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Wateringbury, Kent. ME18 5LW

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Employment Law reforms announced

The key proposals are:-

Doubling the qualifying period for the right to claim unfair dismissal from one year to two years.

Simplifying compromise agreements, including amending the requirement to include long lists of causes of actions, clarifying their use in discrimination claims and renaming them “settlement agreements”.

Radically reforming the Tribunal system. Mr. Justice Underhill, outgoing president of the EAT, has been asked to lead a fundamental review of the rules of procedure for employment tribunals. A streamlined procedural code is expected by the end of April 2012. This will include changes to cost and deposit orders, witness statements, witness expenses and employment judges sitting alone in unfair dismissal cases. A consultation will also be published on introducing fees for anyone wishing to take a claim to an employment tribunal. Two options are proposed. The first proposes a system that involves payment of a fee to lodge a claim and a further fee to take that claim to a hearing. The second option proposes introducing a £30,000 threshold so those seeking an award of more than £30,000 pay more.

Examining the case for a “rapid resolution scheme” for those with more straightforward claims which could deliver a determination without the need for a hearing.

Requiring all claimants to submit their complaint to Acas in order that the parties are given an opportunity to resolve their dispute through conciliation before it can be taken to a tribunal.

Introducing a system of “protected conversations”. These will allow employers to raise issues such as poor performance in an open way, without fear that such a discussion will be used against them if discussions break down. Consultation on this will be published in the New Year.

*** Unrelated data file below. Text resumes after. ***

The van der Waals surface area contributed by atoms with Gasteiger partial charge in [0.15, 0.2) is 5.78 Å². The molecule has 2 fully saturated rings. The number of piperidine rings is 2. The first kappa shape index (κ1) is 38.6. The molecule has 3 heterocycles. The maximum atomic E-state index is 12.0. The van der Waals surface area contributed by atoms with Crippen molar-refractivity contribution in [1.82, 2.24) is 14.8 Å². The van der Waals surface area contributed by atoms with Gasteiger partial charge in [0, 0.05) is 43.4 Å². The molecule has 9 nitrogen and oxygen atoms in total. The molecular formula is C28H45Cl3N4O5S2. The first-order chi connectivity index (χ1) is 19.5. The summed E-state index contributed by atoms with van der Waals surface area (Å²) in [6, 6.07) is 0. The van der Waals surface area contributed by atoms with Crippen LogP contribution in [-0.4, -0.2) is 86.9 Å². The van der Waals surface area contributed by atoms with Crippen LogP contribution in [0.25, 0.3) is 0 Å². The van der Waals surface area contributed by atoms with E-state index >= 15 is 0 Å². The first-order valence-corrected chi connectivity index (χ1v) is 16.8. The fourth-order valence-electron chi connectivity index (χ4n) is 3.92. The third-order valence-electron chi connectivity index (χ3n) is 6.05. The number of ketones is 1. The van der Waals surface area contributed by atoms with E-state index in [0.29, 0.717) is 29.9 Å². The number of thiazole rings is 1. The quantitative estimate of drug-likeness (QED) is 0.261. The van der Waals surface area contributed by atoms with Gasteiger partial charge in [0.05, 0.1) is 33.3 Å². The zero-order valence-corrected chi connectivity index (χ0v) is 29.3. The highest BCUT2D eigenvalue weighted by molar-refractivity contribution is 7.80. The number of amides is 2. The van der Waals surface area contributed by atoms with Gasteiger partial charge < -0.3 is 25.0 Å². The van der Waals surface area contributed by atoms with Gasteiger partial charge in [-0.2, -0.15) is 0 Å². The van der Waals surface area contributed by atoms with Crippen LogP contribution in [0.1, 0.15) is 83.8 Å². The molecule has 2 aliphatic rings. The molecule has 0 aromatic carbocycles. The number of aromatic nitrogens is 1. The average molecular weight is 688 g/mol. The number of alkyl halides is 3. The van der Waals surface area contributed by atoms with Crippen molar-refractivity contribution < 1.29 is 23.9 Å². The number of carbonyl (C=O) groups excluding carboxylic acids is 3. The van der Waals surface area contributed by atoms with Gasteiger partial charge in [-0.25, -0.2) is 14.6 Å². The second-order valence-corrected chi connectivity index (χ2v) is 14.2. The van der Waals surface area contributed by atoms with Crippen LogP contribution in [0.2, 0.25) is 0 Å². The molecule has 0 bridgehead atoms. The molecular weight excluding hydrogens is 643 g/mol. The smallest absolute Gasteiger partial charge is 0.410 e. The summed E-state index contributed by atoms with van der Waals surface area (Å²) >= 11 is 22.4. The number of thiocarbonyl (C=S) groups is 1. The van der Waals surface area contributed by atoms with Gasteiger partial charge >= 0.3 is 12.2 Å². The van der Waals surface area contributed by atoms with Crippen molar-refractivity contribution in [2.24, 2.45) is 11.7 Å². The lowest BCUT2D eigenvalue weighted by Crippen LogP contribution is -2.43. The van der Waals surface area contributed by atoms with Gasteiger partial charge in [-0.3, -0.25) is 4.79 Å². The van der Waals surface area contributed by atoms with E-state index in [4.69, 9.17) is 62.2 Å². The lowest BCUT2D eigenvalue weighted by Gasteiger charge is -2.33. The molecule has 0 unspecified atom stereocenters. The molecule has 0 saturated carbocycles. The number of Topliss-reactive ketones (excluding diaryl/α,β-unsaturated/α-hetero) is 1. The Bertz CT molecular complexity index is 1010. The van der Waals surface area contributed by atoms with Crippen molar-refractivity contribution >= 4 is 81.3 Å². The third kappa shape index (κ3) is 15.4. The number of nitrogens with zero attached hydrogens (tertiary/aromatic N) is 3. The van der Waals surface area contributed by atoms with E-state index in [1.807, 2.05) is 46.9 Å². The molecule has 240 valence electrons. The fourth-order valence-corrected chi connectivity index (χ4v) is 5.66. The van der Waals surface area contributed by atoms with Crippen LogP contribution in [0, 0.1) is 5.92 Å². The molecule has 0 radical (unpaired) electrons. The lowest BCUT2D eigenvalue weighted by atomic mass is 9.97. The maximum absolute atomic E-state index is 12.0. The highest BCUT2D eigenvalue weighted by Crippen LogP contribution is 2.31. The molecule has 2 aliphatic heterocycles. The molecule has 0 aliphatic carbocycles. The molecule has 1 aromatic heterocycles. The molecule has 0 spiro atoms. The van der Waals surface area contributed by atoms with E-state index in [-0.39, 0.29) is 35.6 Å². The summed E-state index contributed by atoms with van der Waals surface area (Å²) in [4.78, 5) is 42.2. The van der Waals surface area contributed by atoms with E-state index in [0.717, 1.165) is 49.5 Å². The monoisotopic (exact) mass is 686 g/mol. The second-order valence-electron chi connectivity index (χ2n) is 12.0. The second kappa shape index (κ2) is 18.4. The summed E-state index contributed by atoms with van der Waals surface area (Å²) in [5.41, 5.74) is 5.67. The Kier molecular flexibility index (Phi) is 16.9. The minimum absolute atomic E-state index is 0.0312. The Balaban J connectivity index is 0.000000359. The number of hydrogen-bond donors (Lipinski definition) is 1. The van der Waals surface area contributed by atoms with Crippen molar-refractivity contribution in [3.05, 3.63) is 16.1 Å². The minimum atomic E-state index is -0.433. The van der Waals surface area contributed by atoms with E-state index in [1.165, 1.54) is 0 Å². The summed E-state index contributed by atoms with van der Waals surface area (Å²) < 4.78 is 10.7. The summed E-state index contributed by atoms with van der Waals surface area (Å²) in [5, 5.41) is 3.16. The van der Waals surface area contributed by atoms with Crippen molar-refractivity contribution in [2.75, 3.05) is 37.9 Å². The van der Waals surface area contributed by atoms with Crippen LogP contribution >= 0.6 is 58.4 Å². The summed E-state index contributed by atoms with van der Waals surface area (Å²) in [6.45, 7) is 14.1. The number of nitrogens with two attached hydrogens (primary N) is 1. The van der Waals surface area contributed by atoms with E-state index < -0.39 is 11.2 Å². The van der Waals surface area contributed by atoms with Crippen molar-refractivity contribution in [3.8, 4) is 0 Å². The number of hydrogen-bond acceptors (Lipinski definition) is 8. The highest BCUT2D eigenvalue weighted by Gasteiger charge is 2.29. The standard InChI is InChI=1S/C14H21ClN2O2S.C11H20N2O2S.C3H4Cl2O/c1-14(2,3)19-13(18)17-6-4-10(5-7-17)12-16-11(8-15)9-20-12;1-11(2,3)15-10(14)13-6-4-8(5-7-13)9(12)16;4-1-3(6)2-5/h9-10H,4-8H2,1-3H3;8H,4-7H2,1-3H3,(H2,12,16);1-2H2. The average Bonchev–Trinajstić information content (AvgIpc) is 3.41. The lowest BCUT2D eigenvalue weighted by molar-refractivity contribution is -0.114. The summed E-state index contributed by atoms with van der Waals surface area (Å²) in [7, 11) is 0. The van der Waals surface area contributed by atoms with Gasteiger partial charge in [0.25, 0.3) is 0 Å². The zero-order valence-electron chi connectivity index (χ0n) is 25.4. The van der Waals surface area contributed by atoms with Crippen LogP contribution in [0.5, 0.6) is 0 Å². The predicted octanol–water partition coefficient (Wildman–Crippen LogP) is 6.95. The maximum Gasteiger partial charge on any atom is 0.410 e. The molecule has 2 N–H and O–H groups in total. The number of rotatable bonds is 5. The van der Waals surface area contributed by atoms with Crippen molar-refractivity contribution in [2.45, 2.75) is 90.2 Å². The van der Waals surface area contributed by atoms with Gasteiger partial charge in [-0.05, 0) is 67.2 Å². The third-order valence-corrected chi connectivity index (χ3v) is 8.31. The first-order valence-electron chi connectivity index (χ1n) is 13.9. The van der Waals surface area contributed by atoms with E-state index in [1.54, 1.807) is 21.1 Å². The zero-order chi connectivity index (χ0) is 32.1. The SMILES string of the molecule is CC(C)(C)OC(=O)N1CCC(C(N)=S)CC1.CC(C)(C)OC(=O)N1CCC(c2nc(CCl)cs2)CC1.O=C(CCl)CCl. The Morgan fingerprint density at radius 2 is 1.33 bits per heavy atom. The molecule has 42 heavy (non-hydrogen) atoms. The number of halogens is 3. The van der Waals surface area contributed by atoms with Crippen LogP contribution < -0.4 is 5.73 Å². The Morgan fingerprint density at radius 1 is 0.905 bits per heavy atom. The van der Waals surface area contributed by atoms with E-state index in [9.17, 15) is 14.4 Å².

Giving employment judges discretionary powers to impose financial penalties on employers where the employer’s behaviour in committing a breach of an employment right has aggravating features. The penalty would be payable to the Exchequer.

Amending the whistleblowing legislation so that a “loophole” is closed and employees are no longer able to rely on it in relation to breaches of their own employment contracts.

A review of evidence and representations on the rules governing statutory consultations on collective redundancies, exploring the consequences of reducing the current 90 day limit to 60, 45 or possibly even 30 days.

A review of evidence and representations on the current TUPE regulations, seeking views on how the regulations may be simplified.

A review of evidence and representations on introducing compensated no-fault dismissal for micro firms (those with 10 or fewer employees).

Radically slimming down the existing dismissal processes including potentially making amendments to the Acas Code and introducing supplementary guidance for small businesses.

Changing attitudes towards mediation and making it an accepted part of the dispute resolution process.

Reviewing the Agency Workers Regulations and any associated paperwork about the implementation of the Agency Workers Directive (in 18 months time) with a focus on looking for opportunities to simplify it.

Consultation on scrapping unnecessary rules and amending remaining rules on hiring businesses to make the use of agency workers more flexible.

Introducing greater flexibility in relation to parental leave.

Making CRB results available online from 2013 so an employer can see whether new information has been added since the check was undertaken.
In addition to these specific points the Government is also undertaking to simplify other rules and regulations relating to employment law and as a result of the 159 regulations looked at, over 40% are to be merged, simplified or scrapped.

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